For a transgender man like me, seeing Ian Harvie on screen, depicted as dateable and sexually desirable, was electrifying. Yes, Harvie meets the standards of traditional white manhood, and therefore represents the most privileged form of transgender masculinity. Nonetheless, here was a trans man on-screen, with scripted lines, without all the emotional instability and tragic frustration that has traditionally been attached to trans masculine characters.

Imagine my subsequent disappointment when Harvie's entire storyline devolves into a series of jokes about this lack of a proper, cisgender penis. "I'm a man with a vag," his character says in one of his first lines on-screen. And that, unfortunately, is all Transparent is capable of letting trans men be.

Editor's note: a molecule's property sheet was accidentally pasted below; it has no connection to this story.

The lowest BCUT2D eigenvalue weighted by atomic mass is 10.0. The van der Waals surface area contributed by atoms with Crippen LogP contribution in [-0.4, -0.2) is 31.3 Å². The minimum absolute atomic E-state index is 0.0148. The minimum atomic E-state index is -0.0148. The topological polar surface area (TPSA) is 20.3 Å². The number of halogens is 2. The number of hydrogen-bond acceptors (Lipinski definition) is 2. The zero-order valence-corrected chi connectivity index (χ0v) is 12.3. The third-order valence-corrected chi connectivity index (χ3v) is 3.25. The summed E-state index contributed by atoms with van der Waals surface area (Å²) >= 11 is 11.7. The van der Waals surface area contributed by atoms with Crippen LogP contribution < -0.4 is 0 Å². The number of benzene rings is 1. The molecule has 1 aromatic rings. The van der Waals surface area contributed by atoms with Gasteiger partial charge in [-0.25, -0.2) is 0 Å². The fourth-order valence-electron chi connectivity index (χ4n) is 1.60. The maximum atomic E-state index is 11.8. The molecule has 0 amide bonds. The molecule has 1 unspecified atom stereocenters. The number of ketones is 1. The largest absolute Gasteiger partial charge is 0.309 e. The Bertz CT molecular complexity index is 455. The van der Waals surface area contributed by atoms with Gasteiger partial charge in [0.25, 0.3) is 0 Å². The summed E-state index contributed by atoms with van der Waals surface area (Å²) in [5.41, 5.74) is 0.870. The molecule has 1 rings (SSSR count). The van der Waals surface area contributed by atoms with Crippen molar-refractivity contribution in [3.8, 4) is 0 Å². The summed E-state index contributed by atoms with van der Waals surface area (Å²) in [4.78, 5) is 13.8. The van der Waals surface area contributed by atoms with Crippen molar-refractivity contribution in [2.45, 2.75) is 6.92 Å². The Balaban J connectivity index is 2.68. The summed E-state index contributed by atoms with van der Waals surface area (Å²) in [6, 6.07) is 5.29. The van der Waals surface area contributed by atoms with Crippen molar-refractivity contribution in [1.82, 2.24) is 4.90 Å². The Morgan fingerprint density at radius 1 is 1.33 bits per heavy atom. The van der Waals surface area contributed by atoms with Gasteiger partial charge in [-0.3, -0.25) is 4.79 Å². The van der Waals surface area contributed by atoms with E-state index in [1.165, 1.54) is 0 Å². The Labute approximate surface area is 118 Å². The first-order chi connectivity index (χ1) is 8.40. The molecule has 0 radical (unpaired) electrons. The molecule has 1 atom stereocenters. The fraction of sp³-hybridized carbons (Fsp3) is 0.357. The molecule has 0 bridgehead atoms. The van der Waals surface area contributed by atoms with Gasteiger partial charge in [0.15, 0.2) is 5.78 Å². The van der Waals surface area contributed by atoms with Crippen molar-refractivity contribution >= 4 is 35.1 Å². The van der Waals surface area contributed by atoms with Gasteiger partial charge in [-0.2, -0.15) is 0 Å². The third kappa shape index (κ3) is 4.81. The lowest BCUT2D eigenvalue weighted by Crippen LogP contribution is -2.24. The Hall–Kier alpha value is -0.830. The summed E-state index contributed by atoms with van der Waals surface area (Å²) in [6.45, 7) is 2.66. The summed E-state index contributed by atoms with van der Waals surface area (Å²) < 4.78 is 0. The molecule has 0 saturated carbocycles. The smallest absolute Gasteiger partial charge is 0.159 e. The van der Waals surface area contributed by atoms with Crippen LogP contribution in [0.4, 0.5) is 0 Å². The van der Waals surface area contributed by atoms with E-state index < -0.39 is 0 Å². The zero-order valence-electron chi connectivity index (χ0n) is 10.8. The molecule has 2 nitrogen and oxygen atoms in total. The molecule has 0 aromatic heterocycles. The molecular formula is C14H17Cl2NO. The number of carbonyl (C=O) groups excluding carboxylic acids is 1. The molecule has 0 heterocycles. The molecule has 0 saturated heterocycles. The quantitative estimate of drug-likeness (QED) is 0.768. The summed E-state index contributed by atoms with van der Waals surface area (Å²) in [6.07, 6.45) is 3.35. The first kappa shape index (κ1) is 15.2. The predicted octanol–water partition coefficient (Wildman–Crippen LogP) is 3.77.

Throughout the two episodes featuring Harvie, his character rapidly becomes a fetish that reflects some of the most negative stereotypes about trans men: That we're open to discussing our genitals with strangers, that we all view ourselves as "men with vaginas," that the only reason anyone would want to sleep with us is out of curiosity, that we exist to fulfill others' sexual fantasies of experimenting with "safe" masculinity, and that we're ultimately sexually defective because we do not have "normal" penises.